hiladelphia Folk Festival
Old Pool Farm, Schwenksville, PA
August 17, 2014 (Sunday)
With five smaller stages going simultaneously and featuring various combinations of the hired talent, it's literally impossible to see everything at the 53rd Philadelphia Folk Festival on closing day, and choosing wisely involves considerable time looking through the program book.
A round-robin "Writer's Circle" featured the booming voice of Vance Gilbert, Nashville writer Antsy McClain, SONia (aka Sonia Rutstein, of Disappear Fear) and multi-talented singer/songwriter and actor John Gallagher Jr., widely known for his role as "Jim Harper" on HBO's "The Newsroom."
Gallagher is, in fact, what festival management and longtime attendees like to call a "festival brat ." Born and raised in nearby Wilmington, Del., his parents (John Sr. and June) are veteran folk performers in the region as well as more or less permanent festival volunteers, and accompanying them each August to Schwenksville was a big part of growing up for "Johnny" as most everyone here calls him. He has a clear, strong voice that he uses confidently, and has stage presence to spare (he is a Tony winner for a musical, after all). Now a full-time New York resident, his songs ring with sentiments like "meet me at Coney Island," but in a later campground encounter he reveals a deep fondness and appreciation for classic country talents like Roger Miller.
Before the startup of the main stage, it's always rewarding to walk through a cool, shady part of the festival grounds known as Dulcimer Grove, where hammocks cover the hillside, and activities for the kids go on throughout the weekend - jugglers, acrobats, clowns and more.
On a small stage off to the side is Dave Fry, a presence on the folk scene for decades (and for several years the head man at the legendary Godfrey Daniels music venue in Bethlehem, Pa.) who has the knack for entertaining the younger set by making them part of the show. Making sure there's a safe, entertaining spot for parents to take the kids is something that Philly Folk has done extraordinarily well though the decades, and it's why they can point to the presence of four generations worth of "festival brats" like Gallagher.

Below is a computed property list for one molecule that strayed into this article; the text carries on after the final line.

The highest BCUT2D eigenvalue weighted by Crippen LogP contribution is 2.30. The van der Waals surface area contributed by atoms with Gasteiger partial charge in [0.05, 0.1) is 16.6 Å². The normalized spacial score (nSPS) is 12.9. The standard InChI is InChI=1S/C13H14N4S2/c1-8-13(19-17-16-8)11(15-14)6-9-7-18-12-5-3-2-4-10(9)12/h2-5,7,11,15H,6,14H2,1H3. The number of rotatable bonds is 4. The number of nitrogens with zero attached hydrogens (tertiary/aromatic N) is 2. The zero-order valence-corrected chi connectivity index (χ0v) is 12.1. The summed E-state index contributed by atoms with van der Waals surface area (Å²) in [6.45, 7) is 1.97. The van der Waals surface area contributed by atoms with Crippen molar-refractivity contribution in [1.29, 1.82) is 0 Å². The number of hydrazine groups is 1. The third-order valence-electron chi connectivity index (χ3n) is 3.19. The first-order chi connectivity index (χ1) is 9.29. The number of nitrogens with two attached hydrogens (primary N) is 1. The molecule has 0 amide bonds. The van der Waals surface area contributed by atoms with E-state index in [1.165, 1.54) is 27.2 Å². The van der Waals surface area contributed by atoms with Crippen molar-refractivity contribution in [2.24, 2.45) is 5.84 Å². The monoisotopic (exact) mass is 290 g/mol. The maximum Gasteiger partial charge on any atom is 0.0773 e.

Speaking of the kids, Philly is one of the festivals that has annually featured the "Great Groove Band," where young musicians sign up for tutoring and rehearsal in preparation of an appearance on the main stage to start off the Sunday afternoon/evening show. It's fun for the kids, of course (and their families), but even grumpy old geezers get a charge out of it.
A trio of young men from Prince Edward Island, Ten Strings And A Goat Skin, (guitar, fiddle and bodhran) followed. Their name suggests a kind of "out there" approach, but they turn out to be pretty traditional - not quite as flamboyant and dynamic as their Cape Breton neighbor Natalie MacMaster's performance the previous evening, but they were lively and entertaining nonetheless. And unlike MacMaster, they sing.
Though based in nearby Chester County, Pa., the Orpheus Supertones are well-known nationally among the old time music crowd, and fiddler Walt Koken in particular is fondly remembered from his days in the '70s and '80s with the Highwoods String Band. Their set was spirited, highlighted by vocal numbers from the likes of Uncle Dave Macon, and Koken and his longtime partner Clare Milliner continue to do excellent twin fiddle work.
The most exotic act of the evening, DakhaBrakha, from Ukraine, proponents of the "chaos" music of that land - a swirl of cello, accordion and bass drum overlaid with bird calls, chants and other vocal sound effects., followed Even more exotic were their stage costumes - the band's three women were decked out in full-length white lace gowns topped off by the tallest Cossack fur hats on this side of the Atlantic. They were fascinating, and even if you couldn't understand a word, you couldn't stop listening or watching.
Sarah Jarosz, backed by fiddler Alex Hargreaves and cellist Nathaniel Smith (who was part of MacMaster's band the night before), offered a convincing set, proving that she's grown a lot musically in the last couple of years. Her voice in particular seems to have matured nicely, and she has a winning stage presence.
Anyone hoping for a surprise appearance by Steve Martin at the Steep Canyon Rangers gig would have been would been disappointed, but the Steeps are always happy to demonstrate that they're a major band on their own. There have been rumblings among the bluegrass faithful about the addition of a percussionist, and that's a debate with roots that go back to the drummer the Osborne Brothers used 50 years or more ago. The drummer didn't add much, but it wasn't a deal-breaker. They're still among the best stage bands around.
With the evening down to the final two acts, Alabama-born roots rocker Jason Isbell and his band made for a rousing (and loud) follow-up to the Steeps, then turned the stage over to Loudon Wainwright III to close the festival out.
Still riotously funny and acerbic (and occasionally profane) as he was when "Dead Skunk" became an instant radio hit in the early '70s, he spent much of his set talking about his late father, Loudon Jr., whom many of us of a certain age recall from his weekly columns in Life Magazine. Reciting from memory a piece of his dad's written on the occasion of the passing of the family dog, it was heartfelt and heartwarming, and showed a side of the younger Loudon that he doesn't always seem to come through.
With that, the curtain came down for this 53rd edition of Philly Folk. From a Roots/Americana perspective, it was a very rewarding year, lots to savor and talk about.